Visiting Andersonville was near top of places in Georgia that Donna wanted to visit. It is amazing that we lived in Georgia close to 20 years and never made it. It was just a short three hour drive from where we used to live. What I really enjoyed about this somber museum is that it took you through the process of being a POW after explaining what is and is not a POW. Each section gives you an example of what a POW may have gone through. First up is capture. You walk into a room and there are guns pointing at you telling you to surrender. You march to the next section. You get to see what types of food you might have been fed. How you might been allowed to write letters but all the rules that go into letter writing due to censorship. In the rear of the museum is the family of POWs wall. You got to hear from family members as well as POWs talking about how they wanted to live so that they could see their family again. This room was the most impactful to me. Watching and hearing the family stories from wives to children talking about their service member. It was heartbreaking.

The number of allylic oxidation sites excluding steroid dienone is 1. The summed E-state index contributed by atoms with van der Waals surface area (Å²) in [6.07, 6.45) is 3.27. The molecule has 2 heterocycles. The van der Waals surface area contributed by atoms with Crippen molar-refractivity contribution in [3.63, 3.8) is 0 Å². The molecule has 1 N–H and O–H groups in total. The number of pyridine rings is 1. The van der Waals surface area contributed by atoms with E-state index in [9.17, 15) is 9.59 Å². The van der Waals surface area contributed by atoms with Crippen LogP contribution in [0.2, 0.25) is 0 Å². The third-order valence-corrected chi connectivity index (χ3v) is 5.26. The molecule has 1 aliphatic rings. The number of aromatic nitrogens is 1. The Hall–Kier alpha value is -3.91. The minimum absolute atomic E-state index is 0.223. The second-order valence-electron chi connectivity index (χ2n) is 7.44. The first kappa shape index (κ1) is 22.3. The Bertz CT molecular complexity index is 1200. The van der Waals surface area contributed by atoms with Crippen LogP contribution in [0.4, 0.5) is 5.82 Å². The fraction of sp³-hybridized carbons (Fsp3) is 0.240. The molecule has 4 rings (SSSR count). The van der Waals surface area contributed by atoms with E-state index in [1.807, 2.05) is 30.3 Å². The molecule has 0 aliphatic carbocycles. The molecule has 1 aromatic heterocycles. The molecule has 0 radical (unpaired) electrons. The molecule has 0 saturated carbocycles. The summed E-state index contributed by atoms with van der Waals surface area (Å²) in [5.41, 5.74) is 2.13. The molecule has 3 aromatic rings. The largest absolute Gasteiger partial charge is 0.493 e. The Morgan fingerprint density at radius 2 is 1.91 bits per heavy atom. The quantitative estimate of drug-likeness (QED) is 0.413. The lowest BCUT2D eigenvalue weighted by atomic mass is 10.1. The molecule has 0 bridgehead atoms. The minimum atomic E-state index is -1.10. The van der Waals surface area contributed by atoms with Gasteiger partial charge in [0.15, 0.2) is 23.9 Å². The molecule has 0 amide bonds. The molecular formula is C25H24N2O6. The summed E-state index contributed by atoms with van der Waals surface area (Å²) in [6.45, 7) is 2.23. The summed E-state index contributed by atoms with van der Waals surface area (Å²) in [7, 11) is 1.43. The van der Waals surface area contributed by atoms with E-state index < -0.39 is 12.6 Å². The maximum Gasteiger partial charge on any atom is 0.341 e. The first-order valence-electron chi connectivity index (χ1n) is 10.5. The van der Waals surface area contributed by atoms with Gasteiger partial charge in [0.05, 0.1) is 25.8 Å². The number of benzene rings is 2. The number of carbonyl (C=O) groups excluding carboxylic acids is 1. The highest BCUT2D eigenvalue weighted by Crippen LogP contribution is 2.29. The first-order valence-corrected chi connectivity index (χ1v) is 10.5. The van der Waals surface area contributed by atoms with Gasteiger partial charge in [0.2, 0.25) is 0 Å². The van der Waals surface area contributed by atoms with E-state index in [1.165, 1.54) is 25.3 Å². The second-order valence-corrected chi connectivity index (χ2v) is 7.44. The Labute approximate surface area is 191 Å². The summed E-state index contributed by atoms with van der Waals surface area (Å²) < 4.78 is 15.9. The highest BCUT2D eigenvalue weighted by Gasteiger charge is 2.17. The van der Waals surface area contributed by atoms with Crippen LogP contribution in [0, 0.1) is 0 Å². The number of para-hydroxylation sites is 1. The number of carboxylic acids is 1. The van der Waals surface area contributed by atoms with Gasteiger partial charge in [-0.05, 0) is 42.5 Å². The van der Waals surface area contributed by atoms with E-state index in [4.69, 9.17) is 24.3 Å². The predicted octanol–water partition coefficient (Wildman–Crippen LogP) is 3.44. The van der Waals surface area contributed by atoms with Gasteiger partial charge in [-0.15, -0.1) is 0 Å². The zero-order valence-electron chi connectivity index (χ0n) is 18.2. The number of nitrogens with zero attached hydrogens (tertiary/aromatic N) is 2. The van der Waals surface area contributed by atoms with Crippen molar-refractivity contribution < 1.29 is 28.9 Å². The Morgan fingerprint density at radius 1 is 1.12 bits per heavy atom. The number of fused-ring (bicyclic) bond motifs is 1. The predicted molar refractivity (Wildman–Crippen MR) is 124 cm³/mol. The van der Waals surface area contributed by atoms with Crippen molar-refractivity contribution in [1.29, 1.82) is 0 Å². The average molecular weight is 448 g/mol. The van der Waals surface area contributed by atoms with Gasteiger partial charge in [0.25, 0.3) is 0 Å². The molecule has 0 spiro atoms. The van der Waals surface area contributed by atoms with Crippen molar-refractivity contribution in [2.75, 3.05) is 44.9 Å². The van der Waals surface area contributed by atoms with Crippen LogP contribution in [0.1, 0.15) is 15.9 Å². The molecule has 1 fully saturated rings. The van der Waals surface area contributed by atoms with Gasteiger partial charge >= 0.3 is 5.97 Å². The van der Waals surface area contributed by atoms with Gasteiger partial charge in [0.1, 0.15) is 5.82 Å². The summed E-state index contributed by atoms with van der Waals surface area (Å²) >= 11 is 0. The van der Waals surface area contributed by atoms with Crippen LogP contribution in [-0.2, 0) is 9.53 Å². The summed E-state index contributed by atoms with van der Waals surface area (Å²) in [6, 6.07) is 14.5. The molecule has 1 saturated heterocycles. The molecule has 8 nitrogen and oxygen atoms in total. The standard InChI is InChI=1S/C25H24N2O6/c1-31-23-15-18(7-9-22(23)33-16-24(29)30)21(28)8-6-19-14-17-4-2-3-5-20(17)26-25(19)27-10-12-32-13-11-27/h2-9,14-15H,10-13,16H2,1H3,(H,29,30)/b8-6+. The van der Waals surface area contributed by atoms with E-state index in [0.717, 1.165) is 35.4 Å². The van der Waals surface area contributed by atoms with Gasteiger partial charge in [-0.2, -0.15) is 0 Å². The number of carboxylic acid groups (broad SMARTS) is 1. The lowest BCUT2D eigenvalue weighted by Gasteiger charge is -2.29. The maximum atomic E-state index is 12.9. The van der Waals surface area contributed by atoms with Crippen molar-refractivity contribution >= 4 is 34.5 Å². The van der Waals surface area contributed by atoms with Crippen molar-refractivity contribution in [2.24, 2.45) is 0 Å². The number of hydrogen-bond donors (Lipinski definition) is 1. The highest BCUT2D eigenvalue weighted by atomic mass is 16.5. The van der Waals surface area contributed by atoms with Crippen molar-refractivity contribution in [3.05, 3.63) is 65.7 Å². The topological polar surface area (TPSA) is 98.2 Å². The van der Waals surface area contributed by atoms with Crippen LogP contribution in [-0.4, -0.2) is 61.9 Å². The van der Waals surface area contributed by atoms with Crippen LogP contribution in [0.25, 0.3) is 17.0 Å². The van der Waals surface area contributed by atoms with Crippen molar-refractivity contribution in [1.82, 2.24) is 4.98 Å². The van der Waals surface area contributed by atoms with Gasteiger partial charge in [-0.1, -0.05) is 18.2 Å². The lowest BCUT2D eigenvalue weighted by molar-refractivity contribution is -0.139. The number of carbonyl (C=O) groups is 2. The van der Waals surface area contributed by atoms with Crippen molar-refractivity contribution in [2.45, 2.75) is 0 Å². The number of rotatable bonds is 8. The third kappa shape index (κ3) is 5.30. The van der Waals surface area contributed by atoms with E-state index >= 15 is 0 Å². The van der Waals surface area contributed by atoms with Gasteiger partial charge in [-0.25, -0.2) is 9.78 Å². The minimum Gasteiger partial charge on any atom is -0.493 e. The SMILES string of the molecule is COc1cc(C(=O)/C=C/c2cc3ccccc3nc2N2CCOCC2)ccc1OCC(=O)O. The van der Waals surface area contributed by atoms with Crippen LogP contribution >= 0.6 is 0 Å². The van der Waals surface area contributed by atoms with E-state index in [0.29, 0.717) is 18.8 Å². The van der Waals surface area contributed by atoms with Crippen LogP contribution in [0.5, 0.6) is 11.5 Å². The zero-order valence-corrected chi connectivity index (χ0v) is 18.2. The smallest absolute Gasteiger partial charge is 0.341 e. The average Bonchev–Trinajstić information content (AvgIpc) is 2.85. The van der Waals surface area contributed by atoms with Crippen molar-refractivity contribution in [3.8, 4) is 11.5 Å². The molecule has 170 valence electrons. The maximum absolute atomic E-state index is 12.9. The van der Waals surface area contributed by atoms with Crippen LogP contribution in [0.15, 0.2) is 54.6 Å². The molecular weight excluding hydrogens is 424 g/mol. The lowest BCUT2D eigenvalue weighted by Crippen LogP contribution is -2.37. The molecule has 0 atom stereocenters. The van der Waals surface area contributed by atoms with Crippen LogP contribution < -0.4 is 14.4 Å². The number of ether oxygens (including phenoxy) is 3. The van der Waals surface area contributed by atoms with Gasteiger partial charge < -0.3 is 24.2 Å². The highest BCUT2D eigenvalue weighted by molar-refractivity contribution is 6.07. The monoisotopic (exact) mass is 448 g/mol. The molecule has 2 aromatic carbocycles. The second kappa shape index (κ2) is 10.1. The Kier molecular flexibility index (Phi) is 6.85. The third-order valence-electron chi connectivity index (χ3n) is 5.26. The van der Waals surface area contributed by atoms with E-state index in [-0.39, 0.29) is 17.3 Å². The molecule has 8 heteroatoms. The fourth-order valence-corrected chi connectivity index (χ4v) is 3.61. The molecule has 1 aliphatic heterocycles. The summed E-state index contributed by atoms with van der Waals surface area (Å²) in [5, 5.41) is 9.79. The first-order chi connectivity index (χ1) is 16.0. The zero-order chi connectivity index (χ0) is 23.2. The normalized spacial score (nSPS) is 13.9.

This is a two part museum. It starts with POWs from all conflicts involving the US. Outside is the Andersonville Prison Site and National Cemetery. I found it amazing that some 45,000 POW were kept in this camp. The men had to be close quarters since not all of the land was habitable. The site is marked where the original wall would have been, the gun line and where men lived. I could imagine the squalor. The cemetery is adjacent to the park. It is still an active cemetery to this day. While the total number of black men that were held in Andersonville is unknown; those buried in the cemetery have a gravestone marked as USCT. Donna and I walked the rows until we could find such a marker.